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It's as if Stephen Curry, like so many NBA greats of yesteryear, feels something special in the air at Madison Square Garden.
One year after scoring 54 points during one of the greatest shooting exhibitions in league history, Curry on Friday unveiled the many dimensions of his game in front of the New York audience, while taking apart the Knicks.
The Warriors' point guard needed only 30 minutes to accumulate 27 points, 11 assists and 11 rebounds for the fourth triple-double of his career in a 126-103 victory at the world's most famous sports arena.
"This is one of those arenas that you understand the history and you look forward to playing here," Curry said. "We only get to play here once a year, so it's a big game for us every time."
Two nights after Curry scored only five points on 2-of-10 shooting in a 20-point loss at Chicago, he dazzled the Knicks early and often. He had 20 points by halftime – when Garden fans showered the Knicks with boos – but his all-around game was the show.
"He is an incredible basketball player," coach Mark Jackson said. "He is unselfish. This shows his versatility. He comes in here last year and puts on a clinic with his ability to score. And tonight he did an outstanding job of running the show, picking and choosing his spots, making plays for other guys."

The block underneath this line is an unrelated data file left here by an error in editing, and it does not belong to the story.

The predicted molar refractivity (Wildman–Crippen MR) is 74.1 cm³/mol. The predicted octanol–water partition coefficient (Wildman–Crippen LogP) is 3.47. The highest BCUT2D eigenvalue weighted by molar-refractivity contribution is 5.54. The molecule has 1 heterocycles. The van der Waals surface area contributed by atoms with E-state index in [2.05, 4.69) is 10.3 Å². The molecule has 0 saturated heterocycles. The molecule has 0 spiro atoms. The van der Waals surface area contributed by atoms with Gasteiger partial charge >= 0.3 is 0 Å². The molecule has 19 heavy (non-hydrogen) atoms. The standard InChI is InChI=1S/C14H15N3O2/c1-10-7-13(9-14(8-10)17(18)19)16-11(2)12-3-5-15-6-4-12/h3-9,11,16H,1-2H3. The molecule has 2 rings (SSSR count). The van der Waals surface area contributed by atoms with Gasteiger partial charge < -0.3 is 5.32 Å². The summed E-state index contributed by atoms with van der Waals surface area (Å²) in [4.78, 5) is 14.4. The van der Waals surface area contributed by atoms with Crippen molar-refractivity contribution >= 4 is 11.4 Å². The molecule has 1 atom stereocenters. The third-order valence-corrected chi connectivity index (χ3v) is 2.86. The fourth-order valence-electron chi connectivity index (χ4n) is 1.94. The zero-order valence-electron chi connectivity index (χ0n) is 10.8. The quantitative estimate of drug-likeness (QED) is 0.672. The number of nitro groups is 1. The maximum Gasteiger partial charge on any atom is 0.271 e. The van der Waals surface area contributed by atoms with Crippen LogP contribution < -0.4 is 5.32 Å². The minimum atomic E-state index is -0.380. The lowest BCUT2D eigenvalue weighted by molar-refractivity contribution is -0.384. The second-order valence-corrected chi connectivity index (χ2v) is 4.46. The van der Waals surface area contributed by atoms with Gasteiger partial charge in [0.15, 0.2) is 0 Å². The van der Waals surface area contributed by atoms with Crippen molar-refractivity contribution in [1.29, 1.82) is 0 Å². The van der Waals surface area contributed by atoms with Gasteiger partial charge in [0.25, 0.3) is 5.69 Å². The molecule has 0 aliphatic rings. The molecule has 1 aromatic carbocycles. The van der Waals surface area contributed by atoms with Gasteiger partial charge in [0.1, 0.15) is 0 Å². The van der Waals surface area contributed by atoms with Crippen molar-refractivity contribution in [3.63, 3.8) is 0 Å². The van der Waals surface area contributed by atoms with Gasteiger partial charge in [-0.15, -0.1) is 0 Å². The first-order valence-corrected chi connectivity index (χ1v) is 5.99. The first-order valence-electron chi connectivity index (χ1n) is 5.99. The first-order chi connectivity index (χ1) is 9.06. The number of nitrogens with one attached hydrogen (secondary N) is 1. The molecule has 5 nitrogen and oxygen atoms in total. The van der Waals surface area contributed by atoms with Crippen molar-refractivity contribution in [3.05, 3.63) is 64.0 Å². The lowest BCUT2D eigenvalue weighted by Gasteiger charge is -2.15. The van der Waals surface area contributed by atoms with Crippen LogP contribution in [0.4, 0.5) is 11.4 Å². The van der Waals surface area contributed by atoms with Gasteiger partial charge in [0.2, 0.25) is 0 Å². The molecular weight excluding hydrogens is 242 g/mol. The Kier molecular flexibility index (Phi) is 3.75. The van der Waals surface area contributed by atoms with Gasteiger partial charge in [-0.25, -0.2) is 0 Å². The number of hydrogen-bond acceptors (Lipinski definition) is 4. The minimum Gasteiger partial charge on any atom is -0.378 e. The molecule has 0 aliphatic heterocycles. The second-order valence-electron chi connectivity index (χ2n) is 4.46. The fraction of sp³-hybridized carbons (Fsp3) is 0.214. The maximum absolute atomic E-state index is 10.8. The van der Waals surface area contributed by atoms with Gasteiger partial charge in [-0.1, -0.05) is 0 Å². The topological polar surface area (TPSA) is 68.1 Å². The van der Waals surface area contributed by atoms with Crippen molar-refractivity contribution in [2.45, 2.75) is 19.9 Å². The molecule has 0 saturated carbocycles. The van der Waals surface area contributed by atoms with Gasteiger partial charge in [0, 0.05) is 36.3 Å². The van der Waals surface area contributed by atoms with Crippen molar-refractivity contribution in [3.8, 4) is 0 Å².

Curry played a big role in the rejuvenation of an fellow guard Klay Thompson, who finished with 25 points on 9-of-17 shooting, 5-of-10 from 3-point range. Though this was Thompson's 11th 25-point night this season, it was his first in six weeks.
The Warriors (36-23) pulled away in the second quarter, went up as much as 27 points in the third, and were able to rest all five starters in the fourth.
It was a much more satisfying performance for Curry and the Warriors, who were 109-105 losers in the game a year ago when he scored 54 points on 18-of-28 shooting, including 11 of 13 from beyond the arc.
[REWIND: Breakdown: Curry scores 54 at MSG]
"To get a win this year is bigger than any stats," said Curry, whose 13 20-point, 10-assist games this season lead the NBA. "To play well, to impact the game the way I wanted to, definitely felt great."
Curry became only the fifth player -- and second visitor -- in the modern history of the Garden (1968) to post a 50-point game and a triple-double. The other four: Bernard King, Patrick Ewing, Carmelo Anthony and LeBron James.
THE GOOD: Curry owned the night. New Yorkers can be jaded, but they have deep appreciation of fine basketball. Curry is becoming a must-see performer at the Garden.
Thompson busted out with some beautiful 3-pointers and even got to the rim. Will this be the game that puts him on a roll?
Andre Iguodala and Draymond Green played strong defense on Anthony, who scored 23 points but made only 7 of 23 shots.
The starters built such a comfortable margin that Jackson was able to sit them in the fourth quarter. A little rest can go a long way on a road trip.
THE BAD: Not much to see here, folks, unless you're really unnerved by Andrew Bogut being whistled for five fouls in 12 minutes.
THE TAKE: The Warriors saw a wobbling team and bum-rushed it, which is what a quality NBA squad is supposed to do. In the process, they got a nice game from Thompson, who has struggled to be consistent. We learned that Curry can punish a porous defense, that O'Neal is playing inspired basketball and that Steve Blake is an asset -- all things we'd already deciphered.